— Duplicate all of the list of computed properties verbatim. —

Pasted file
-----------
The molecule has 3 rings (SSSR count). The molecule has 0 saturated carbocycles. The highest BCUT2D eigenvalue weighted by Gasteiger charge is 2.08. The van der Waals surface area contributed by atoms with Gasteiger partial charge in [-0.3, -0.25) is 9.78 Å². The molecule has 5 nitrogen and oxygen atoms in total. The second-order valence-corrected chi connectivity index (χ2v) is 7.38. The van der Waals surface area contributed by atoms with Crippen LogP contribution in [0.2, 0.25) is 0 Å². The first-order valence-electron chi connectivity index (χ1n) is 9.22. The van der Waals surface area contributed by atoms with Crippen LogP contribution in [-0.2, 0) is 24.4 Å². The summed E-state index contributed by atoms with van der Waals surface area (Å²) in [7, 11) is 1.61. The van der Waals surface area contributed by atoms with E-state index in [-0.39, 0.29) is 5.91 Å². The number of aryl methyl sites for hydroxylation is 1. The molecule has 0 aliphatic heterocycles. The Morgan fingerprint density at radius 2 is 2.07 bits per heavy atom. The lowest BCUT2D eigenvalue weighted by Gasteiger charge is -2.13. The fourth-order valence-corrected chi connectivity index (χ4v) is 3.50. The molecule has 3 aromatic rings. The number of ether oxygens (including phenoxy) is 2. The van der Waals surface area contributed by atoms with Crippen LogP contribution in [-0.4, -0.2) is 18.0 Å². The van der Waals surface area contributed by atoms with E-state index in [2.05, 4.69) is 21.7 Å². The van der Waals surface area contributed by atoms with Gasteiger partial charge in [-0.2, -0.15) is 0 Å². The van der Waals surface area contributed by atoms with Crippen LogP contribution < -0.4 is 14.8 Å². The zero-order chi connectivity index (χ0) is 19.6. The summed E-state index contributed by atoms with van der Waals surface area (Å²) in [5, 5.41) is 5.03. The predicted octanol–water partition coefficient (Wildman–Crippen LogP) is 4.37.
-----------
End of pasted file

The molecule has 3 rings (SSSR count). The molecule has 0 saturated carbocycles. The highest BCUT2D eigenvalue weighted by Gasteiger charge is 2.08. The van der Waals surface area contributed by atoms with Gasteiger partial charge in [-0.3, -0.25) is 9.78 Å². The molecule has 5 nitrogen and oxygen atoms in total. The second-order valence-corrected chi connectivity index (χ2v) is 7.38. The van der Waals surface area contributed by atoms with Crippen LogP contribution in [0.2, 0.25) is 0 Å². The first-order valence-electron chi connectivity index (χ1n) is 9.22. The van der Waals surface area contributed by atoms with Crippen LogP contribution in [-0.2, 0) is 24.4 Å². The summed E-state index contributed by atoms with van der Waals surface area (Å²) in [7, 11) is 1.61. The van der Waals surface area contributed by atoms with E-state index in [-0.39, 0.29) is 5.91 Å². The number of aryl methyl sites for hydroxylation is 1. The molecule has 0 aliphatic heterocycles. The Morgan fingerprint density at radius 2 is 2.07 bits per heavy atom. The lowest BCUT2D eigenvalue weighted by Gasteiger charge is -2.13. The fourth-order valence-corrected chi connectivity index (χ4v) is 3.50. The molecule has 3 aromatic rings. The number of ether oxygens (including phenoxy) is 2. The van der Waals surface area contributed by atoms with Crippen LogP contribution in [-0.4, -0.2) is 18.0 Å². The van der Waals surface area contributed by atoms with E-state index in [2.05, 4.69) is 21.7 Å². The van der Waals surface area contributed by atoms with Gasteiger partial charge in [-0.2, -0.15) is 0 Å². The van der Waals surface area contributed by atoms with Crippen LogP contribution < -0.4 is 14.8 Å². The zero-order chi connectivity index (χ0) is 19.6. The summed E-state index contributed by atoms with van der Waals surface area (Å²) in [5, 5.41) is 5.03. The predicted octanol–water partition coefficient (Wildman–Crippen LogP) is 4.37.